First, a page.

Evan Willner, 24, knows good Israeli food.
“Israeli cuisine is one of the most unique,” he said.
He recommends local restaurants Yesh, Lebanese Taverna, or Cazbar for falafel, but laments that he hasn’t been able to find very good jachnun, a Yemenite pastry similar to a rolled up baklava, in Baltimore.
Willner is the Israel and overseas engagement associate at The Associated. In this role, he helps Baltimore’s young adults “find meaningful and impactful ways to connect with the land, people, and culture of Israel via travel experiences and educational opportunities,” he said. “To be a part of someone else’s Jewish journey is rewarding and in a way has enhanced my own personal Jewish identity. The challenge is knowing that not everyone needs that type of connection — just because it is important to me, does not mean that it is important to everyone.”
Willner, a member of Har Sinai-Oheb Shalom Congregation, holds a bachelor’s in international relations from Elon University. He also studied at Tel Aviv University. Though born in Indianapolis, he grew up in Owings Mills. He resides in Baltimore with his Rottweiler rescue puppy, Laila.
Talk about that intersection of your Judaism and work.
Am Yisrael chai — the people of Israel is a big one for me. Connecting other Jewish people helped me understand our global peoplehood. When it comes to my job, I am essentially providing others with the opportunity to broaden their sense of global Jewish peoplehood and find what Jewish values are important to them. Enriching my personal Jewish identity has been such a journey for myself, so why not play a role in someone else’s if I can?
How can readers get involved?
The highlight programs within my portfolio are Baltimore Onward Israel, Birthright Israel, and Masa Israel Journey.
Baltimore Onward Israel is a two-month summer internship in Tel Aviv for current college students and recent graduates. The program cost is $600, highly subsidized by The Associated.
Birthright Israel is a free, all-inclusive, 10-day trip to Israel for ages 18-32. A common trend for participants of Birthright is to extend their trip and participate in an Onward Israel program.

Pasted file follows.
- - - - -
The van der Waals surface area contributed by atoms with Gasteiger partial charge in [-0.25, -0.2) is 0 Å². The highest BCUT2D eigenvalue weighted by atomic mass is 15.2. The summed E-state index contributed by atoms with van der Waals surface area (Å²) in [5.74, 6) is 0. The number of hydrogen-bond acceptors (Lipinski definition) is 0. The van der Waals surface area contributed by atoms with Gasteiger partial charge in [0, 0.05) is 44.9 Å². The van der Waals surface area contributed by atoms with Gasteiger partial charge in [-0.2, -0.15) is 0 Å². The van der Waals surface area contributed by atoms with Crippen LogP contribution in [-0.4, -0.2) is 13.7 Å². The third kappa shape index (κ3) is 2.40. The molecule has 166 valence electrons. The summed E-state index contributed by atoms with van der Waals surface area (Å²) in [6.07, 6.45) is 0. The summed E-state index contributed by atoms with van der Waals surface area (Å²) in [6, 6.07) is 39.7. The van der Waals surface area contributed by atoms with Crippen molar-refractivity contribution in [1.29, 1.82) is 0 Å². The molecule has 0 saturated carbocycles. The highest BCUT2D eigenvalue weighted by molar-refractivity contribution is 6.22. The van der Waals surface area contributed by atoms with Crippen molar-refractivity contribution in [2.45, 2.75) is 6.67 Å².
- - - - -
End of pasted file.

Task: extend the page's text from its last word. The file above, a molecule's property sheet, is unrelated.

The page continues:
Masa Israel Journey offers long-term Israel travel programs.
How does Judaism affect your life?
I have had a handful of Israel experiences in my 24 years. I had my bar mitzvah on Masada, spent a semester at URJ’s Heller High School, participated on Birthright, interned with Onward Israel, and spent a semester at Tel Aviv University during my collegiate senior year. I have family in Jerusalem. I live, sleep, eat, and breath Israel, the first place I want to go. Mediterranean food and the diversity of Israeli cuisine is my go-to meal. I am committed to finding the best shawarma and falafel in every town I go to. Mixing work with something that I am so personally invested in has its benefits and challenges. I try my hardest to find ways to separate the two.
What are the best and worst things about Baltimore?
Baltimore contributed so much to the U.S. and the world since its earliest colonial days. [Its medical institutions], such as Johns Hopkins and University of Maryland, have saved countless. But with all the positive history also comes the stain of slavery and racial inequality. We cannot dismiss that many of today’s struggles in the Baltimore area have long, deep, and painful roots stemming from our racial history of inequity, accessibility, and educational opportunities.
As a Jewish community worker in the city of Baltimore, it is my personal responsibility to love and care for my neighbor no matter race, religion, or creed. A stronger Baltimore means a stronger Jewish Baltimore, and vice versa.